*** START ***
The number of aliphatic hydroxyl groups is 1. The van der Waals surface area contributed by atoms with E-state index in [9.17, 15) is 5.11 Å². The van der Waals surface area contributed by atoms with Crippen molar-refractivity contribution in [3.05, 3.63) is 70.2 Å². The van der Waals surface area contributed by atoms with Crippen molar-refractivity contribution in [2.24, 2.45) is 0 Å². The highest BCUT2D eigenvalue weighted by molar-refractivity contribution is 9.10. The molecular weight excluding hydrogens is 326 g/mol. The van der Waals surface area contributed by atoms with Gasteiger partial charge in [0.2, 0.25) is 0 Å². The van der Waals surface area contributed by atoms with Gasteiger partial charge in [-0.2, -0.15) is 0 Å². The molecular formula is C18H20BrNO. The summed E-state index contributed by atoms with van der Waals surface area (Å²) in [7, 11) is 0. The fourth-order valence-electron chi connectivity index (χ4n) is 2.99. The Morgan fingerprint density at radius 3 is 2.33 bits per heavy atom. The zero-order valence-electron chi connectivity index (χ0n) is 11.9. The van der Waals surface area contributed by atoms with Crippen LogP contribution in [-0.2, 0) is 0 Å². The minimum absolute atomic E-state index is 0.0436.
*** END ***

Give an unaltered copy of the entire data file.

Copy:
The number of aliphatic hydroxyl groups is 1. The van der Waals surface area contributed by atoms with E-state index in [9.17, 15) is 5.11 Å². The van der Waals surface area contributed by atoms with Crippen molar-refractivity contribution in [3.05, 3.63) is 70.2 Å². The van der Waals surface area contributed by atoms with Crippen molar-refractivity contribution in [2.24, 2.45) is 0 Å². The highest BCUT2D eigenvalue weighted by molar-refractivity contribution is 9.10. The molecular weight excluding hydrogens is 326 g/mol. The van der Waals surface area contributed by atoms with Gasteiger partial charge in [0.2, 0.25) is 0 Å². The van der Waals surface area contributed by atoms with Gasteiger partial charge in [-0.2, -0.15) is 0 Å². The molecular formula is C18H20BrNO. The summed E-state index contributed by atoms with van der Waals surface area (Å²) in [7, 11) is 0. The fourth-order valence-electron chi connectivity index (χ4n) is 2.99. The Morgan fingerprint density at radius 3 is 2.33 bits per heavy atom. The zero-order valence-electron chi connectivity index (χ0n) is 11.9. The van der Waals surface area contributed by atoms with Crippen LogP contribution in [-0.2, 0) is 0 Å². The minimum absolute atomic E-state index is 0.0436.